During the fourteenth century the Habsburgs succeeded in expanding their power base in the eastern Alpine region through a shrewd policy of alliances. The year 1335 saw Carinthia and Carniola coming under Habsburg rule, to be joined in 1365 by Tyrol. The key figure in these alliances was Margaret Maultasch or Margaret of Tyrol.
Margaret (1318–1369) was the only daughter of Henry of Carinthia-Tyrol, and as his sole heir was much courted. She came from the Tyrolean line of the counts of Gorizia, also known as the Meinhardins. During the course of the twelfth and thirteenth centuries this dynasty established extensive domains in the eastern Alps that included Carinthia and Carniola as well as Tyrol.
The origin of Margaret’s byname Maultasch (‘satchel-mouth’) is unclear. It probably does not refer to a malformation of the mouth, as has been commonly assumed, for Margaret is described in contemporary accounts as extremely beautiful. It was probably a name of opprobrium or an allusion whose exact origin can no longer be ascertained.
At the age of twelve Margaret was married to the nine-year-old John Henry, son of King John of Bohemia, the first Luxembourg on the Bohemian throne. In order to consolidate their power base the Luxembourgs launched a dynamic policy of expansion in Central Europe at the beginning of the fourteenth century. In response, the Albrecht II of Habsburg concluded a secret treaty with the Roman-German king Louis the Bavarian from the Wittelsbach dynasty in 1330 in order to forestall the increase in Luxembourg power. According to the terms of the treaty, after the foreseeable extinction of the Meinhardin dynasty, the Habsburgs would be given Carinthia, Carniola and parts of southern Tyrol, while the Wittelsbachs would receive Tyrol proper.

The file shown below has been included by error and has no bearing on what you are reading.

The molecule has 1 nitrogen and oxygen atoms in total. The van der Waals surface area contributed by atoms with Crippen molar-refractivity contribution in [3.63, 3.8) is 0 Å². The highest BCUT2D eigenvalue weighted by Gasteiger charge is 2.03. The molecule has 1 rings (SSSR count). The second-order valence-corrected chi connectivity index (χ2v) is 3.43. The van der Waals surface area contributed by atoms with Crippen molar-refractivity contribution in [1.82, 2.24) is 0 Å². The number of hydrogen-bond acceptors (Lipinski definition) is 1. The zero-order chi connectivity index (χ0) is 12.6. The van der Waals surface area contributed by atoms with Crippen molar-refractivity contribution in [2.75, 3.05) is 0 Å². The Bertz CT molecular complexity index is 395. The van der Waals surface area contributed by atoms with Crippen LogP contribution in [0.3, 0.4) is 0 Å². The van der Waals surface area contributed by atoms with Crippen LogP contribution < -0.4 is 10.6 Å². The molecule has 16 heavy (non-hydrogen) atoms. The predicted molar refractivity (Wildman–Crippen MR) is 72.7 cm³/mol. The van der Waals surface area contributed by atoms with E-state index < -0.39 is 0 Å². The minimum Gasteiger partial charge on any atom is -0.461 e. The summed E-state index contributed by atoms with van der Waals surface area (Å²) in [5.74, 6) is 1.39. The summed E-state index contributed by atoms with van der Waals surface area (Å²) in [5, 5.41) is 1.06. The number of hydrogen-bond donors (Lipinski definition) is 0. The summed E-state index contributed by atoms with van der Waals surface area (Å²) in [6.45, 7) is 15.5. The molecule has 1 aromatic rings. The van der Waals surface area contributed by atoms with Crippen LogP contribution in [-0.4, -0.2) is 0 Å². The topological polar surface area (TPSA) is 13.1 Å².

This secret agreement prevented Margaret from becoming ruler over her patrimonial lands following her father’s death in 1335. Despite support from the house of Luxembourg, Margaret and her husband were forced to relinquish Carinthia and Carniola following an unsuccessful campaign in favour of the Habsburgs in the Peace of Enns in 1336. Margaret’s rule remained limited to Tyrol.
The alliance with the House of Luxembourg came under increasing strain because of tensions in the couple’s marriage. Henry of Bohemia was said to be violent and mentally deficient. The powerful local elites also rejected Margaret’s husband, and he was eventually forced out of Tyrol by the Tyrolean Estates in 1341. The annulment of the marriage became a political issue when the pope refused to confirm it, excommunicating Margaret and her new husband; Margaret had already concluded a second marriage in 1342 with Margrave Louis of Brandenburg, the son of Emperor Louis from the House of Wittelsbach. The excommunication was not rescinded until 1350 following long-drawn-out diplomatic negotiations.
The marriage resulted in a son, Meinhard III, who was married in 1359 to Margaret (1346–1366), a sister of Duke Rudolf IV, with the goal of strengthening Habsburg influence on Tyrol. After Margaret’s husband died in 1361 and her son in 1363, the countess handed over Tyrol to Duke Rudolf IV in 1365 and retired to Vienna, where she died in 1369. She was buried in the Church of the Minorite Friars in Vienna.